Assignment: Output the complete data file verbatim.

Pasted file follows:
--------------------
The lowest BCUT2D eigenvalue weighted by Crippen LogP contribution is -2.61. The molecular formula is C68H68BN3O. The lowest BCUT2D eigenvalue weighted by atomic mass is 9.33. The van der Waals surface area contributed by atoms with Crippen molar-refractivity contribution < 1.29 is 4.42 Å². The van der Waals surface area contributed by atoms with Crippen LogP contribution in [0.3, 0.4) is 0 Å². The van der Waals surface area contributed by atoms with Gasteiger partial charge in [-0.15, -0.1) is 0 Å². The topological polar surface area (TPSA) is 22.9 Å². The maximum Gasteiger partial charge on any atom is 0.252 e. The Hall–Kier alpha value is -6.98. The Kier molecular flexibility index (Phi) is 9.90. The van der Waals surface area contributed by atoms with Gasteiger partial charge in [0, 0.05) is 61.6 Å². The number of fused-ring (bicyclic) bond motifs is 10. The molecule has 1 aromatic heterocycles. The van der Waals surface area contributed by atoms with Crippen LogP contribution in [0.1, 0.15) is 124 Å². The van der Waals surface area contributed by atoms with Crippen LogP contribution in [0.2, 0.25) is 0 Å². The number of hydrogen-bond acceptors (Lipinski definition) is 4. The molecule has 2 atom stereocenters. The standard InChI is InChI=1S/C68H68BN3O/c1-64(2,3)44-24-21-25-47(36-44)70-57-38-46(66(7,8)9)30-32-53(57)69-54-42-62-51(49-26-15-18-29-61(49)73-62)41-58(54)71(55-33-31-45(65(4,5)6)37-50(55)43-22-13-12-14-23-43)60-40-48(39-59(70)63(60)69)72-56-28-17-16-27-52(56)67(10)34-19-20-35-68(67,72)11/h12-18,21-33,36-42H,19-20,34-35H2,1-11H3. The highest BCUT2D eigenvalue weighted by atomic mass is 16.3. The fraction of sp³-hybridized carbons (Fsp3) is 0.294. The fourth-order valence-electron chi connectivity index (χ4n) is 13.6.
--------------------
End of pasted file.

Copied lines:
The lowest BCUT2D eigenvalue weighted by Crippen LogP contribution is -2.61. The molecular formula is C68H68BN3O. The lowest BCUT2D eigenvalue weighted by atomic mass is 9.33. The van der Waals surface area contributed by atoms with Crippen molar-refractivity contribution < 1.29 is 4.42 Å². The van der Waals surface area contributed by atoms with Crippen LogP contribution in [0.3, 0.4) is 0 Å². The van der Waals surface area contributed by atoms with Gasteiger partial charge in [-0.15, -0.1) is 0 Å². The topological polar surface area (TPSA) is 22.9 Å². The maximum Gasteiger partial charge on any atom is 0.252 e. The Hall–Kier alpha value is -6.98. The Kier molecular flexibility index (Phi) is 9.90. The van der Waals surface area contributed by atoms with Gasteiger partial charge in [0, 0.05) is 61.6 Å². The number of fused-ring (bicyclic) bond motifs is 10. The molecule has 1 aromatic heterocycles. The van der Waals surface area contributed by atoms with Crippen LogP contribution in [0.1, 0.15) is 124 Å². The van der Waals surface area contributed by atoms with Crippen LogP contribution in [0.2, 0.25) is 0 Å². The number of hydrogen-bond acceptors (Lipinski definition) is 4. The molecule has 2 atom stereocenters. The standard InChI is InChI=1S/C68H68BN3O/c1-64(2,3)44-24-21-25-47(36-44)70-57-38-46(66(7,8)9)30-32-53(57)69-54-42-62-51(49-26-15-18-29-61(49)73-62)41-58(54)71(55-33-31-45(65(4,5)6)37-50(55)43-22-13-12-14-23-43)60-40-48(39-59(70)63(60)69)72-56-28-17-16-27-52(56)67(10)34-19-20-35-68(67,72)11/h12-18,21-33,36-42H,19-20,34-35H2,1-11H3. The highest BCUT2D eigenvalue weighted by atomic mass is 16.3. The fraction of sp³-hybridized carbons (Fsp3) is 0.294. The fourth-order valence-electron chi connectivity index (χ4n) is 13.6.